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EV battery replacement: What you need to know

minute read

    Electric vehicle (EV) sales have been on the rise in recent years, with estimates predicting global sales will increase 21% in 2024 to 16.7 million. Despite this growth, there are still misconceptions around the cost and maintenance of EVs.

    Recent surveys show that concerns over the cost of battery replacement was one of the top three barriers to purchase. Many consumers don’t realize, however, that battery replacements are quite rare — and, even if they are needed, there are affordable options.

    Below is a break down what you need to know about EV battery replacement.

    How often do EV batteries need to be replaced?

    The short answer is not often. Modern EV batteries should last between 12 to 15 years in moderate climates or between 100,000 and 200,000 miles. To put those numbers into perspective, Americans keep their cars for an average of about eight years. This means EV batteries will likely outlast the average ownership of the vehicle.

    Some models experienced major recalls that required battery replacements in recent years. But aside from these models, just 1.5% of EVs have had their batteries replaced.

    EV batteries are built to last longer than the lithium-ion batteries in our phones or laptops. They’re made using complex battery management systems (BMS) that monitor how the battery is charged and used to extend its lifespan.

    How much does it cost to replace an EV battery?

    It’s not surprising that the cost of EV batteries would give potential customers pause. New EV batteries are estimated to cost anywhere between $2,500 and $20,000. The high price is due to the expensive materials needed to build the batteries. However, battery prices are predicted to decrease in 2024, since lithium prices are expected to drop.

    Fortunately, EV manufacturers must offer a battery warranty of at least eight years, or 100,000 miles, per federal law. In California, manufacturers are required to offer 10 years, or 150,000 miles, of coverage.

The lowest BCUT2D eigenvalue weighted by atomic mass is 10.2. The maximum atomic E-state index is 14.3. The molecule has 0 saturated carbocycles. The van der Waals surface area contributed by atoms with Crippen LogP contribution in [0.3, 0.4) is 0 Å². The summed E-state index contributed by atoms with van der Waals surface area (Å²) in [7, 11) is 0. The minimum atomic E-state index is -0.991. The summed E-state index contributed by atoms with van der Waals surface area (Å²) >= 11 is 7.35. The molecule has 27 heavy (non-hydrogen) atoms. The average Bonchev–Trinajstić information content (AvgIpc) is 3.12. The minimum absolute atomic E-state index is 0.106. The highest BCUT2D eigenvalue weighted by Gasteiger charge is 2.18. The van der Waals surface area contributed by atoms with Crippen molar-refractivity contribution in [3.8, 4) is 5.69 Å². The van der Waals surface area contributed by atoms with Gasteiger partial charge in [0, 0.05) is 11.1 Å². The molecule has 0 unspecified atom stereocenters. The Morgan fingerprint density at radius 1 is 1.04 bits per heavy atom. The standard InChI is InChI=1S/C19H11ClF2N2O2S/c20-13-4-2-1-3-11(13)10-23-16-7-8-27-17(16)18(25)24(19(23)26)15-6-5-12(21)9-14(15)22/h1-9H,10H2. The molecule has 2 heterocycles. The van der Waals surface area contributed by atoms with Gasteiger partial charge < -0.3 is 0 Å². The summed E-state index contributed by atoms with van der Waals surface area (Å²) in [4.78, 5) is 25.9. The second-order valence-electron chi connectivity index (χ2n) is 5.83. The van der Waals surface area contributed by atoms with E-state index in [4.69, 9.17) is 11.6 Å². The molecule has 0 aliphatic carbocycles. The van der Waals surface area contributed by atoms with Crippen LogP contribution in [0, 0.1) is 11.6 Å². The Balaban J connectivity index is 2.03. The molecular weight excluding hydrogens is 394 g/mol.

Most warranties will cover the full cost of the battery replacement, but some manufacturers will only replace the battery if it stops working on its own. This may not include damage caused by flooding, fires or vandalism.

    Some manufacturers will replace a battery under warranty if the capacity percentage dips below a specific threshold — even if the battery still technically works.

    Avoid replacement with proper EV battery care

    Even though EV batteries are built to last for at least a decade, here are a few ways to help protect and prolong their performance and durability:  

    • Avoid extreme temperatures. Extreme heat or intense cold can degrade an EV battery. If possible, it’s best to keep your EV in a climate-controlled garage.
    • Don’t let the battery drop to zero. EV batteries perform best when maintained between 20% and 80% of their maximum charge, similar to how car engines operate best when their gas is filled between 25% to 75%. This also means avoiding charging your EV battery to 100%.
    • Plan ahead. If you know you’ll be away from your EV for a while, don’t leave the battery with an empty or full charge, as this can also contribute to its degradation.
    • Limit DC fast charging. While this type of charging — which allows you to quickly charge your vehicle away from home — is great for road trips, it’s not ideal for battery life. Try to limit DC fast charging for travel or emergencies.
    • Monitor your driving habits. Accelerating, especially in cold temperatures, can have a negative impact on battery life.

    In summary

    Although concern around battery replacement is one of the top reasons consumers haven’t purchased an EV, battery replacements are infrequent — most EV batteries will last longer than the average person keeps their car. However, if a battery replacement is necessary, manufacturers’ warranties will most likely cover the costs. There are also many ways to care for an EV battery to help prolong its lifespan.  

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